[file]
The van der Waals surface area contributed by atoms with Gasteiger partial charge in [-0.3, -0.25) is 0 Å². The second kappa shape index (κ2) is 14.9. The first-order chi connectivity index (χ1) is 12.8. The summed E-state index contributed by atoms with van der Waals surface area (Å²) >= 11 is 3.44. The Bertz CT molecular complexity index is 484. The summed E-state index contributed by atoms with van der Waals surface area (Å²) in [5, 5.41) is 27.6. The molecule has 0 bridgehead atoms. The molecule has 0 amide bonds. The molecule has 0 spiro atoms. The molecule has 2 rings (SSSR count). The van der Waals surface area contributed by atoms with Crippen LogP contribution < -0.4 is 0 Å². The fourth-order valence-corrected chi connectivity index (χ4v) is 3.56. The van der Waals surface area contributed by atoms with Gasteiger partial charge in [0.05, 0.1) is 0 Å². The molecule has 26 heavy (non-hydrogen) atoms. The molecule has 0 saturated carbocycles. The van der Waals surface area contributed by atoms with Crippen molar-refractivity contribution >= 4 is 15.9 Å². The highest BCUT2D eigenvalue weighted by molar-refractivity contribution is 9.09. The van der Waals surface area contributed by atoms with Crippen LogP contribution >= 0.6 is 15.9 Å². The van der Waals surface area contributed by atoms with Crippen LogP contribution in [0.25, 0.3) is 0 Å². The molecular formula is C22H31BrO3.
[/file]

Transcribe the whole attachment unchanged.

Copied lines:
The van der Waals surface area contributed by atoms with Gasteiger partial charge in [-0.3, -0.25) is 0 Å². The second kappa shape index (κ2) is 14.9. The first-order chi connectivity index (χ1) is 12.8. The summed E-state index contributed by atoms with van der Waals surface area (Å²) >= 11 is 3.44. The Bertz CT molecular complexity index is 484. The summed E-state index contributed by atoms with van der Waals surface area (Å²) in [5, 5.41) is 27.6. The molecule has 0 bridgehead atoms. The molecule has 0 amide bonds. The molecule has 0 spiro atoms. The molecule has 2 rings (SSSR count). The van der Waals surface area contributed by atoms with Crippen LogP contribution < -0.4 is 0 Å². The fourth-order valence-corrected chi connectivity index (χ4v) is 3.56. The van der Waals surface area contributed by atoms with Gasteiger partial charge in [0.05, 0.1) is 0 Å². The molecule has 26 heavy (non-hydrogen) atoms. The molecule has 0 saturated carbocycles. The van der Waals surface area contributed by atoms with Crippen molar-refractivity contribution >= 4 is 15.9 Å². The highest BCUT2D eigenvalue weighted by molar-refractivity contribution is 9.09. The van der Waals surface area contributed by atoms with Crippen LogP contribution >= 0.6 is 15.9 Å². The van der Waals surface area contributed by atoms with Crippen LogP contribution in [0.25, 0.3) is 0 Å². The molecular formula is C22H31BrO3.